I Owed You One by Madhu Vajpayee- Review


Book Name          - I Owed You One
 Author                 - Madhu Vajpayee
 Publisher              - Lifi Publications
Buy books from Amazon


My Review
Rating : 4.0


Madhu Vajpayee has never failed in impressing the readers with her palpable writing and intense storyline. After 'Seeking Redemption', she has made sure to select a topic which is farthest from book thereby ensuring versatility.

The book opens with the journey of Dev Khanna from Australia to India. Dev is forced to come back to India as he receives a letter from someone who has an important role in his life for he owes her one. The flight gives him time to mull over the past that he has left behind five years back. The childhood and teenage trouble of Dev is depicted with utmost emotions and it's a deeply touching part of the book. The book cannot be rated on the basis of the overall storyline. The book can be considered as the amalgamation of three stories. One- Dev's life before Australia; Two- After Australia; Three- After getting the letter.

First part lacks novelty but the narration has made the part a top-notch one. The second part is a yet another boy-meets-girl love story. The third part is in  way a reflection of the undercurrent of dirty communalism in India along with a cliffhanger. This part is the USP of the book, however some glitches spoiled the chance of being the showstopper. The fact that Madhu Vajpayee is an outstanding writer does not need any approval but considering the wide scale of literature, and in comparison to her first book, this one could have flared.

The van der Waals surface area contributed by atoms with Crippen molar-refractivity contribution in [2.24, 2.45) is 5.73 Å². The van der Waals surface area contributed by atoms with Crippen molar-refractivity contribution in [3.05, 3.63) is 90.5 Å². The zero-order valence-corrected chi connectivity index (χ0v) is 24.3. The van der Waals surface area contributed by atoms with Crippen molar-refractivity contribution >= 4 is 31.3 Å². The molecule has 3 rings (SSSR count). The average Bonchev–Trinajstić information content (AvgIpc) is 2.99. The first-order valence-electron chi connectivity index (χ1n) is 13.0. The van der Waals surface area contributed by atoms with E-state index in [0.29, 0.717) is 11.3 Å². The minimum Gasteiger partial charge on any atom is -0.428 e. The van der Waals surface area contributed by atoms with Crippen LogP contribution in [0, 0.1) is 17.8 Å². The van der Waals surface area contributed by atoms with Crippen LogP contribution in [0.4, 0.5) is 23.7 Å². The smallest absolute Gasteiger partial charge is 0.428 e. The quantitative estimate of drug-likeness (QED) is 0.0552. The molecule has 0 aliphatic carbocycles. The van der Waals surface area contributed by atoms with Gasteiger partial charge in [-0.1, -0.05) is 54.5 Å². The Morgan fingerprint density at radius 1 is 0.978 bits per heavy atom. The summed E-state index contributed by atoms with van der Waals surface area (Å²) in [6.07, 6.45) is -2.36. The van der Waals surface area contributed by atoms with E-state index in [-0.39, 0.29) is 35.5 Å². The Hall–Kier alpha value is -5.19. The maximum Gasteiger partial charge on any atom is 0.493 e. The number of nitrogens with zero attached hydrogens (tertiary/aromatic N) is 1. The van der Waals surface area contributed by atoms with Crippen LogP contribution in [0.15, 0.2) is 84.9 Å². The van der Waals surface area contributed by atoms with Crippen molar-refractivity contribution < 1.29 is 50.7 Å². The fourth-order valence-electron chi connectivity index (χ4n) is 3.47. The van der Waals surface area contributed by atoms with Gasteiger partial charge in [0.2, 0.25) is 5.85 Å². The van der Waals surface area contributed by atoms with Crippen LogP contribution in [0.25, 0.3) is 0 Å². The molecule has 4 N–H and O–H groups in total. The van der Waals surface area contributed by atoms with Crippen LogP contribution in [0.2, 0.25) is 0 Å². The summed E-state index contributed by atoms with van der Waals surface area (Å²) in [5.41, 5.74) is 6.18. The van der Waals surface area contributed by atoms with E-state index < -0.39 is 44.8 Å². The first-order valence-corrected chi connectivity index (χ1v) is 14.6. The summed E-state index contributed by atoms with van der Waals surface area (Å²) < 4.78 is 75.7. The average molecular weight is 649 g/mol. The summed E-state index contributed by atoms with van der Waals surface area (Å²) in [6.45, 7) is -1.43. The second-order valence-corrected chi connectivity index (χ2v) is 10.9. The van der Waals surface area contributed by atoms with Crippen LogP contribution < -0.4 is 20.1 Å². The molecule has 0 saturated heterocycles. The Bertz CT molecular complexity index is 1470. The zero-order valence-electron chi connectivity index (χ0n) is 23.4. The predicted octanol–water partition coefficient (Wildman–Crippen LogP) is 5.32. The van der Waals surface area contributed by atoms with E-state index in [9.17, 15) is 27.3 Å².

The relation between Dev and the sender of the letter is unique (could not be explained in order to avoid spoiler) and acts as the highlight of the book. This strange relation is a topic that, if not dealt with finesse could have spoiled the whole book and made it over-dramatic. But author has handled it with such panache that whatever negatives we could pick would be overshadowed. 

Overall the book is something that could appeal to someone who wants a literary simple yet strong book with substance.

This review is in return of a free book from Authors Channel.



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